In the aftermath of the upstart conservative Wildrose Party’s electoral freefall in last month’s Albertan provincial election, former Albertan premier Ed Stemlach earlier this week claimed that Wildrose leader Danielle Smith’s comments on climate change may have been the decisive factor that sent Albertan voters running back to the long-standing Progressive Conservatives:
“These are serious matters,” he told reporters…. “You’re going to go to Europe today and tell them you don’t believe in climate change? And you are going to sell them oil?”
Stemlach said that’s the question he heard at the doors while campaigning for Tory candidates during the election.
“You don’t have to believe in it or disbelieve it. That’s not the issue,” he explained. “Your customer is demanding it, so if you are selling black suits and your customer wants white, what are you going to do? Convince them that black is white?”
Although the Wildrose had been tipped to win the election from nearly the moment it was announced, and although prime minister Stephen Harper and the federal Conservative Party was seen as informally backing Smith and Wildrose, it lost badly to the PCs in the April 23 election, winning just 17 seats in the provincial legislature with 34.3%, far behind the PCs with 44.0% and 61 seats. The Liberal Party and the New Democratic Party languished in third place, with just under 10% each and five and four seats, respectively.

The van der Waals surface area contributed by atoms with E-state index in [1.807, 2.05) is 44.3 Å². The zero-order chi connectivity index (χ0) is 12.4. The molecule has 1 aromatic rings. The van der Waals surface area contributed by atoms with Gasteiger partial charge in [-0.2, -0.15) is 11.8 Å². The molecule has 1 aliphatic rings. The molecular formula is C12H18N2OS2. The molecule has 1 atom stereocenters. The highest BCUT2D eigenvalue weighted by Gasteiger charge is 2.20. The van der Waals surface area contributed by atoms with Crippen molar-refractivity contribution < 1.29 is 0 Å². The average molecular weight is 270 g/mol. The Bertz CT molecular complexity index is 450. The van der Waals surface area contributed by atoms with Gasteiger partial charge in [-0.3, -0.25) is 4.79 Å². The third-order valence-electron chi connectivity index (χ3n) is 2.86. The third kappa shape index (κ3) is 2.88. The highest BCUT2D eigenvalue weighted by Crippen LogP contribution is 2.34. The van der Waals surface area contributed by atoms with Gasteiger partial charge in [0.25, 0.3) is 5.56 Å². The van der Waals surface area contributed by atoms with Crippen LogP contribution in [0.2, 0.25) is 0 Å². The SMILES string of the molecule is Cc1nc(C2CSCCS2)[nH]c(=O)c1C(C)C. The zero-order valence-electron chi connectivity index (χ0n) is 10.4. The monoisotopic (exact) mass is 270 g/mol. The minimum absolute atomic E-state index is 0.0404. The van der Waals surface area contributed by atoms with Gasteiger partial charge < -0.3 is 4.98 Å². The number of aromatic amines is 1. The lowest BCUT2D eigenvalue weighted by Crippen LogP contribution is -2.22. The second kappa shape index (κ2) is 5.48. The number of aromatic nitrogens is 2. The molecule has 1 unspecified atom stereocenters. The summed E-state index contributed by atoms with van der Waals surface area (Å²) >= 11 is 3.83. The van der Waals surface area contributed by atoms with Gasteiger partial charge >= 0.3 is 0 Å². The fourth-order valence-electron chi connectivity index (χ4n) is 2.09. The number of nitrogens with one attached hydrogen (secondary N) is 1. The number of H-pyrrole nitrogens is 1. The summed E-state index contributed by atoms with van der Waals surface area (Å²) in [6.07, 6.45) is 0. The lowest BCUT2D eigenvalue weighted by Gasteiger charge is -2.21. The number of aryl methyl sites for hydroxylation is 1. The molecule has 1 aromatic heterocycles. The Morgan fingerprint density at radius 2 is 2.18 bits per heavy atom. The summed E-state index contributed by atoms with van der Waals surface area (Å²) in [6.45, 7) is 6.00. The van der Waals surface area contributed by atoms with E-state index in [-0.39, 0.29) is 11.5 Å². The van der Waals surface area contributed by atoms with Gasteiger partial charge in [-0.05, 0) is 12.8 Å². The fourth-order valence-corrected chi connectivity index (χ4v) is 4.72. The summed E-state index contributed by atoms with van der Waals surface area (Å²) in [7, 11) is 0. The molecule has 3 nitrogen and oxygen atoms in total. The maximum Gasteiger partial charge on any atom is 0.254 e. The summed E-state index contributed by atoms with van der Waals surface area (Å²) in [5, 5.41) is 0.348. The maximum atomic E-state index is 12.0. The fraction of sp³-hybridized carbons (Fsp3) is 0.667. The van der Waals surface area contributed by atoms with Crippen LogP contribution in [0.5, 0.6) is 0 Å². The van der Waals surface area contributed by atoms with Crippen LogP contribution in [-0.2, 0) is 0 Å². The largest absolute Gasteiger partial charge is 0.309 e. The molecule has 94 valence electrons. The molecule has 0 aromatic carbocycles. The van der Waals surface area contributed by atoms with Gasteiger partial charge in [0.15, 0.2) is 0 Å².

Smith’s comments doubting climate change were just one of several controversial moments — Wildrose candidates often voiced socially conservative views on contraception, abortion and gay marriage throughout the election campaign, stepping on Smith’s more popular election message of budget discipline. Momentum, nonetheless, seemed to be with the upstart Wildrose party as Canada’s answer to the U.S. ‘tea party’ and as the most direct challenge to PC rule in Alberta — the party has controlled Alberta’s government since 1971.
Stemlach resigned in October 2011 after five years, succeeding longtime Albertan premier Ralph Klein, giving current Albertan premier Alison Redford just months in the job before April’s election. Redford, in winning a full mandate, is seen as having done so with the support of longstanding PC supporters as well as strategic Liberal and NDP voters, who feared the socially conservative views of some of the Wildrose candidates.